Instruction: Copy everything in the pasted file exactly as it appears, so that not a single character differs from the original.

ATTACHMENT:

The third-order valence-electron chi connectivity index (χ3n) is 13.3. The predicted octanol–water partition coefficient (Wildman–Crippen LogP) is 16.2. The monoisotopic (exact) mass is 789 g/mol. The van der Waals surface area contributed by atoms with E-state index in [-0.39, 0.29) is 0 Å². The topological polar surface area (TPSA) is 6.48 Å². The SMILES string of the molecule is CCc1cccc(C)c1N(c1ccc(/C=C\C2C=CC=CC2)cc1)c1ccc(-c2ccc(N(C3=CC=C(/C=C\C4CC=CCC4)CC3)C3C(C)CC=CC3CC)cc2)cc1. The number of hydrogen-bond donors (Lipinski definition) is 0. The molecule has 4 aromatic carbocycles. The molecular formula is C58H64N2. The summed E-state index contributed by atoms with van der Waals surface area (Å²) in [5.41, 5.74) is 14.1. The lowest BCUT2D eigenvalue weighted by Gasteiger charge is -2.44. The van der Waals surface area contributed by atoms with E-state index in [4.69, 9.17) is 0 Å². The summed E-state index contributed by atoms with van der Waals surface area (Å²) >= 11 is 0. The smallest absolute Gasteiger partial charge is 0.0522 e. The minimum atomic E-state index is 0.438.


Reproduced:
The third-order valence-electron chi connectivity index (χ3n) is 13.3. The predicted octanol–water partition coefficient (Wildman–Crippen LogP) is 16.2. The monoisotopic (exact) mass is 789 g/mol. The van der Waals surface area contributed by atoms with E-state index in [-0.39, 0.29) is 0 Å². The topological polar surface area (TPSA) is 6.48 Å². The SMILES string of the molecule is CCc1cccc(C)c1N(c1ccc(/C=C\C2C=CC=CC2)cc1)c1ccc(-c2ccc(N(C3=CC=C(/C=C\C4CC=CCC4)CC3)C3C(C)CC=CC3CC)cc2)cc1. The number of hydrogen-bond donors (Lipinski definition) is 0. The molecule has 4 aromatic carbocycles. The molecular formula is C58H64N2. The summed E-state index contributed by atoms with van der Waals surface area (Å²) in [5.41, 5.74) is 14.1. The lowest BCUT2D eigenvalue weighted by Gasteiger charge is -2.44. The van der Waals surface area contributed by atoms with E-state index in [4.69, 9.17) is 0 Å². The summed E-state index contributed by atoms with van der Waals surface area (Å²) >= 11 is 0. The smallest absolute Gasteiger partial charge is 0.0522 e. The minimum atomic E-state index is 0.438.